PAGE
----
The friendly attitude between the judge and the lawyer during the two negotiations is striking. "It is a mutual appreciation," the judge makes clear. "If I argue with the attorneys at every session, I can forget the transaction." As a courteous judge and lawyer also deal with each other, the law alone is the decisive factor, emphasizes Meins: "We do not degenerate here and we do not dice anything."

"We are committed to law and law"
Each of the more than 1,000 trials piling up in Mein's court of justice represents a single biography, a single destiny. The plaintiffs have left their homeland, often the family, sometimes experiencing violence, and go to Europe on partly dangerous routes. How do you deal with it as a judge? "I'll take part," says Meins. He looks thoughtful. "I have already described situations that I thought I might have escaped under these circumstances."

For him as a person, participation is self-evident, judging it according to other standards: "We are bound by law and law." However, according to which criteria Meins and his colleagues decide concretely? "In our examination of the national prohibition of deportation, we have raised the question: Can this person survive when he returns to Afghanistan?"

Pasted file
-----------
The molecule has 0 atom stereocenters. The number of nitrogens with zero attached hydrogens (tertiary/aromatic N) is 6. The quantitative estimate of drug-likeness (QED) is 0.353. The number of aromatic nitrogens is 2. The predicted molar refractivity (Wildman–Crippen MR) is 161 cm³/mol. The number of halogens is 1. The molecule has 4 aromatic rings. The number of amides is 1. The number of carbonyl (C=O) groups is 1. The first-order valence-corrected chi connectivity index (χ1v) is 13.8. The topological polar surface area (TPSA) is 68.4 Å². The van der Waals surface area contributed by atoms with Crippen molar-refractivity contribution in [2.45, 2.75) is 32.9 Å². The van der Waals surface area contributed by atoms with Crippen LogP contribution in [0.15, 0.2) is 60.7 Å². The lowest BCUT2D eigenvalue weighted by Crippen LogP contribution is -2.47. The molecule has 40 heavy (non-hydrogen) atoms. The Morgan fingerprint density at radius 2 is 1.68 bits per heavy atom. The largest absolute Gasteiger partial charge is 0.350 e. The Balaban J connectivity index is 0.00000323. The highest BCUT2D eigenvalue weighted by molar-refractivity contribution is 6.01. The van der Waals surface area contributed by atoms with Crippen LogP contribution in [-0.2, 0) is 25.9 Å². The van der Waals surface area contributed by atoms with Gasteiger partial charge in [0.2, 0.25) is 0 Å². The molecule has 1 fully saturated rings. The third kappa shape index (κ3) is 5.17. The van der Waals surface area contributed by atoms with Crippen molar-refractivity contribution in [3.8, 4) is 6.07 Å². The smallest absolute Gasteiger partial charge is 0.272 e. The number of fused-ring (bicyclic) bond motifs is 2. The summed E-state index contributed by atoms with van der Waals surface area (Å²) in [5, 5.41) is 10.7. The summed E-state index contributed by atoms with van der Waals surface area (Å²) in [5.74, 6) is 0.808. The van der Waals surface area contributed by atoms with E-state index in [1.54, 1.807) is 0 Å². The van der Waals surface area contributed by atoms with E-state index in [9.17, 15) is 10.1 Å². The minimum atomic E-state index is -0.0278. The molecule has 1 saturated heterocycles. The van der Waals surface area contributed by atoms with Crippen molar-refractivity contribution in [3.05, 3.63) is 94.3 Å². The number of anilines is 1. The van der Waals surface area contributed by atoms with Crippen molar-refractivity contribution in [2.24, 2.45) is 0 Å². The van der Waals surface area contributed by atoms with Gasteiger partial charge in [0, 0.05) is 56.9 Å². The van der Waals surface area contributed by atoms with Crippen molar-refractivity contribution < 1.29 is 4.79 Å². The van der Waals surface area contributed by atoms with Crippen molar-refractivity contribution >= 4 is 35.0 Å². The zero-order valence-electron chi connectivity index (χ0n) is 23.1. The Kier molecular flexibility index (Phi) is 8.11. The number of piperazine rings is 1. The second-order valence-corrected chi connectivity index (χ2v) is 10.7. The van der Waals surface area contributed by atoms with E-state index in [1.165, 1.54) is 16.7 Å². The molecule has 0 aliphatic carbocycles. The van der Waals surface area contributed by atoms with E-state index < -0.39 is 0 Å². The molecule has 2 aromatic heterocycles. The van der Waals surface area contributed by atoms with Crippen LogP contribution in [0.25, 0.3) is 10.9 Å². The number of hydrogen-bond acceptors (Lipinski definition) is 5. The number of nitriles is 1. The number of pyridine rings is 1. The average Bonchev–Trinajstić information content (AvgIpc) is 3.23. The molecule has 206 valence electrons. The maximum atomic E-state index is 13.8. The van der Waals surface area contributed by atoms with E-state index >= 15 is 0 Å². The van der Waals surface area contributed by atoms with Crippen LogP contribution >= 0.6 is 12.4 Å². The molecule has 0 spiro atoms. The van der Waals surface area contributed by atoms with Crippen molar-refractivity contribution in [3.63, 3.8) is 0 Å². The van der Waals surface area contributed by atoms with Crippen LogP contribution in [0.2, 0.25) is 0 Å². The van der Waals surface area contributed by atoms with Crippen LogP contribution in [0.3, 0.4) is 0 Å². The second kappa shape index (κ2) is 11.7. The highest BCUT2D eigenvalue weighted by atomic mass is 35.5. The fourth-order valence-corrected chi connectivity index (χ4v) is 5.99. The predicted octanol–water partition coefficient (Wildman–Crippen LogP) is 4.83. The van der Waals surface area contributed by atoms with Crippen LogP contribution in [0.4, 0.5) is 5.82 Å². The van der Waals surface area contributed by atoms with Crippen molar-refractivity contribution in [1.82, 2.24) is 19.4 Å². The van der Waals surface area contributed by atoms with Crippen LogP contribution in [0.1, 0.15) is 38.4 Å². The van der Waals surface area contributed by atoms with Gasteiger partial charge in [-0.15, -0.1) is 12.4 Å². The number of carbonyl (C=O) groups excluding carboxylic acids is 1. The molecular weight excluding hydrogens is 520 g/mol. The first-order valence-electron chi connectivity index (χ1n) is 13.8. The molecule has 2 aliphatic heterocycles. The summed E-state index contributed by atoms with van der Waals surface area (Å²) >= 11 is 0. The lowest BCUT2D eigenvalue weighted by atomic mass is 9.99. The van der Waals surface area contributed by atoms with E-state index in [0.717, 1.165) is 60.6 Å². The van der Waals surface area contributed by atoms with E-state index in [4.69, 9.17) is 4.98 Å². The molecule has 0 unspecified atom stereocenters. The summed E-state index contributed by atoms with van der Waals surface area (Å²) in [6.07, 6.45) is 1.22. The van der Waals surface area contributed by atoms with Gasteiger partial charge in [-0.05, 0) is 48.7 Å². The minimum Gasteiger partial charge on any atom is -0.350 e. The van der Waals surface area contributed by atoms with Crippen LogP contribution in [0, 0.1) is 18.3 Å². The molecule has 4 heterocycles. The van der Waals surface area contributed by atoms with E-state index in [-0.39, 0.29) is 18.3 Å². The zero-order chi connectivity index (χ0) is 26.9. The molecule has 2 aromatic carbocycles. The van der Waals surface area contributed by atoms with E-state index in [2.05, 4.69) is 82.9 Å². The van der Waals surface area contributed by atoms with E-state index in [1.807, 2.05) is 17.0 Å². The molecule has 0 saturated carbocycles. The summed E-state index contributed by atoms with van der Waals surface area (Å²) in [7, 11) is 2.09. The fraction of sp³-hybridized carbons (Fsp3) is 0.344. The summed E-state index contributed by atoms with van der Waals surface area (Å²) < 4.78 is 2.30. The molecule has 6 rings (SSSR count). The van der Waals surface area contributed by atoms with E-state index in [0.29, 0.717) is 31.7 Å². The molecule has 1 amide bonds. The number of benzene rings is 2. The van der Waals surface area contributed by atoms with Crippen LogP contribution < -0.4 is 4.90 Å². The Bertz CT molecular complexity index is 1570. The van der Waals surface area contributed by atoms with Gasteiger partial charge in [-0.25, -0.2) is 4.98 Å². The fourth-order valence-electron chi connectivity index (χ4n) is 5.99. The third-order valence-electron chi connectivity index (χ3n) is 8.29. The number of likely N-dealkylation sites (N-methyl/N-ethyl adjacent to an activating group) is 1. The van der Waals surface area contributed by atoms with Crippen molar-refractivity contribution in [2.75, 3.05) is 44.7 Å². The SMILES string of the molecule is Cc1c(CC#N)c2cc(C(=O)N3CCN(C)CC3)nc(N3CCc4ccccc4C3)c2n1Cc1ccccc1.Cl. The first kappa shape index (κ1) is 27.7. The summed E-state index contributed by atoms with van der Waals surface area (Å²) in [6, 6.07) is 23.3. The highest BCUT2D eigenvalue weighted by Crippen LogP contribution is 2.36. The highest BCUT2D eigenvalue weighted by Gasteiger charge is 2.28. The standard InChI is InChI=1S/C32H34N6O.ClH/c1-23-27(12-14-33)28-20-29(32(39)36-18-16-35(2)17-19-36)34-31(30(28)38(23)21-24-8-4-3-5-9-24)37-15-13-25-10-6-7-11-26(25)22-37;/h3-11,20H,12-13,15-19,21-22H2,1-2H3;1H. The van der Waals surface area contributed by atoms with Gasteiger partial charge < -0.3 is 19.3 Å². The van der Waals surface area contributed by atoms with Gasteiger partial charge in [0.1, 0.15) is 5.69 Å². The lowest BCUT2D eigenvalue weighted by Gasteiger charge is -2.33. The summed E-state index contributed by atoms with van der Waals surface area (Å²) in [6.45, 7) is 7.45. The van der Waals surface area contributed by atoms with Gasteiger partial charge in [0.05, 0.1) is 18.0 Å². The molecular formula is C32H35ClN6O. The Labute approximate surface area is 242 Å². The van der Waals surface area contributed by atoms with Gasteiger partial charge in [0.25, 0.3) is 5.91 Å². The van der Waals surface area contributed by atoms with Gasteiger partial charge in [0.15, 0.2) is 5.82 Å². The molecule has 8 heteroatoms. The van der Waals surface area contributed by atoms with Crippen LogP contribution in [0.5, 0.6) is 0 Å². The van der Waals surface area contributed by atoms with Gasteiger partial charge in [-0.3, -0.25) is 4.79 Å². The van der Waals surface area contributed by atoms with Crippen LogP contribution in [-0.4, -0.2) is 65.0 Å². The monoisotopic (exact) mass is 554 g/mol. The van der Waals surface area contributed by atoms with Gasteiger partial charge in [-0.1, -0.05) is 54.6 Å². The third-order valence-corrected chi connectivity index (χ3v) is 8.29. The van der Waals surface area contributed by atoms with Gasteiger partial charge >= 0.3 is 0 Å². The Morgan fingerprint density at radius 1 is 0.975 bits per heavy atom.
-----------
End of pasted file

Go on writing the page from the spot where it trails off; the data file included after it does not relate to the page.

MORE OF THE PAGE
Always surprises
If someone came to Germany alone because of the 2016 open borders, he will hardly get a residence permit before the administrative court of Hamburg. Those who have legal reasons can very well: "A little more than half of our cases have been given a title," summarizes Meins.

Although Meins has been dealing with asylum charges for twenty-five years, he still surprises to this day. In cases which he regarded as safe for the grant of a protective status, plaintiffs suddenly tell quite different stories than before. "And there is the case that I have the impression that much in the story of a plaintiff does not match and then he can convince all the threads convincingly."

"Asylum is always economic work"
Again and again, there are mine judgments which change the lives of many people. How does he deal with this? "The profession of the judge is also characterized by the fact that one has not only a fixed working time," says Meins. "In fact, you do not have a limited working time, because you're doing the job of everything you're dealing with." I think of the next session when it comes to shaving, wondering where the demand could be. "

Until well into next year mine will still be busy with the current mountain of lawsuits. The judge is accustomed to such peak loads. "Asylum work is always economic activity", says Meins.